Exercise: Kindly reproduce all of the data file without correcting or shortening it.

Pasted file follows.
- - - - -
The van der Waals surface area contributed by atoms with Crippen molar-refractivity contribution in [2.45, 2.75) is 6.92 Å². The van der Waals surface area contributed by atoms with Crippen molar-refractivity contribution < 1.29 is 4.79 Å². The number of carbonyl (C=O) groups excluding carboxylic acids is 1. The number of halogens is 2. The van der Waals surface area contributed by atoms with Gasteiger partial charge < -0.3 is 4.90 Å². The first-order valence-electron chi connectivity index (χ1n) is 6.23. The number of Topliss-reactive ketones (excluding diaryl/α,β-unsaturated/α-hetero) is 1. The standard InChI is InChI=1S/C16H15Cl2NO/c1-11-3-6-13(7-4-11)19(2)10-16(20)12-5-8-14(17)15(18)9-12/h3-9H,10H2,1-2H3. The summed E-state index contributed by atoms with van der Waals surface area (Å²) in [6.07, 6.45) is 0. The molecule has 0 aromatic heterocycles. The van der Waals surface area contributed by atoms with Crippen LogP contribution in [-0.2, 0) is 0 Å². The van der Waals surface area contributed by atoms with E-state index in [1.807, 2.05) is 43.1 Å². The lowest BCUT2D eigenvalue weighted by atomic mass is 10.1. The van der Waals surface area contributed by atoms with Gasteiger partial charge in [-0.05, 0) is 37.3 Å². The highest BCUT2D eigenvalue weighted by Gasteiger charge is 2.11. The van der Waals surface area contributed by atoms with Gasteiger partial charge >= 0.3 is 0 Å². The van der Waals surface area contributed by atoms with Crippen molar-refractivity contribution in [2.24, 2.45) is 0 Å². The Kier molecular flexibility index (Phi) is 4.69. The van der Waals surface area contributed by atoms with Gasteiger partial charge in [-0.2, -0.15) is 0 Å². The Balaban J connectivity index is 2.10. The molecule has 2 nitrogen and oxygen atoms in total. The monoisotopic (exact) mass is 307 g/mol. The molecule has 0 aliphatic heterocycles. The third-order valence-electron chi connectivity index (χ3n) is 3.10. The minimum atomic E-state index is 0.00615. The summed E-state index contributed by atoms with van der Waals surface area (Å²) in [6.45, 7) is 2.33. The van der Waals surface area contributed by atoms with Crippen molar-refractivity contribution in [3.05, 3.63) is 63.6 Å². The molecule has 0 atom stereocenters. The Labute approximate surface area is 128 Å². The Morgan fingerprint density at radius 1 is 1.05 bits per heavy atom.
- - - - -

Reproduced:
The van der Waals surface area contributed by atoms with Crippen molar-refractivity contribution in [2.45, 2.75) is 6.92 Å². The van der Waals surface area contributed by atoms with Crippen molar-refractivity contribution < 1.29 is 4.79 Å². The number of carbonyl (C=O) groups excluding carboxylic acids is 1. The number of halogens is 2. The van der Waals surface area contributed by atoms with Gasteiger partial charge < -0.3 is 4.90 Å². The first-order valence-electron chi connectivity index (χ1n) is 6.23. The number of Topliss-reactive ketones (excluding diaryl/α,β-unsaturated/α-hetero) is 1. The standard InChI is InChI=1S/C16H15Cl2NO/c1-11-3-6-13(7-4-11)19(2)10-16(20)12-5-8-14(17)15(18)9-12/h3-9H,10H2,1-2H3. The summed E-state index contributed by atoms with van der Waals surface area (Å²) in [6.07, 6.45) is 0. The molecule has 0 aromatic heterocycles. The van der Waals surface area contributed by atoms with Crippen LogP contribution in [-0.2, 0) is 0 Å². The van der Waals surface area contributed by atoms with E-state index in [1.807, 2.05) is 43.1 Å². The lowest BCUT2D eigenvalue weighted by atomic mass is 10.1. The van der Waals surface area contributed by atoms with Gasteiger partial charge in [-0.05, 0) is 37.3 Å². The highest BCUT2D eigenvalue weighted by Gasteiger charge is 2.11. The van der Waals surface area contributed by atoms with Gasteiger partial charge >= 0.3 is 0 Å². The van der Waals surface area contributed by atoms with Crippen molar-refractivity contribution in [2.24, 2.45) is 0 Å². The Kier molecular flexibility index (Phi) is 4.69. The van der Waals surface area contributed by atoms with Gasteiger partial charge in [-0.2, -0.15) is 0 Å². The Balaban J connectivity index is 2.10. The molecule has 2 nitrogen and oxygen atoms in total. The monoisotopic (exact) mass is 307 g/mol. The molecule has 0 aliphatic heterocycles. The third-order valence-electron chi connectivity index (χ3n) is 3.10. The minimum atomic E-state index is 0.00615. The summed E-state index contributed by atoms with van der Waals surface area (Å²) in [6.45, 7) is 2.33. The van der Waals surface area contributed by atoms with Crippen molar-refractivity contribution in [3.05, 3.63) is 63.6 Å². The molecule has 0 atom stereocenters. The Labute approximate surface area is 128 Å². The Morgan fingerprint density at radius 1 is 1.05 bits per heavy atom.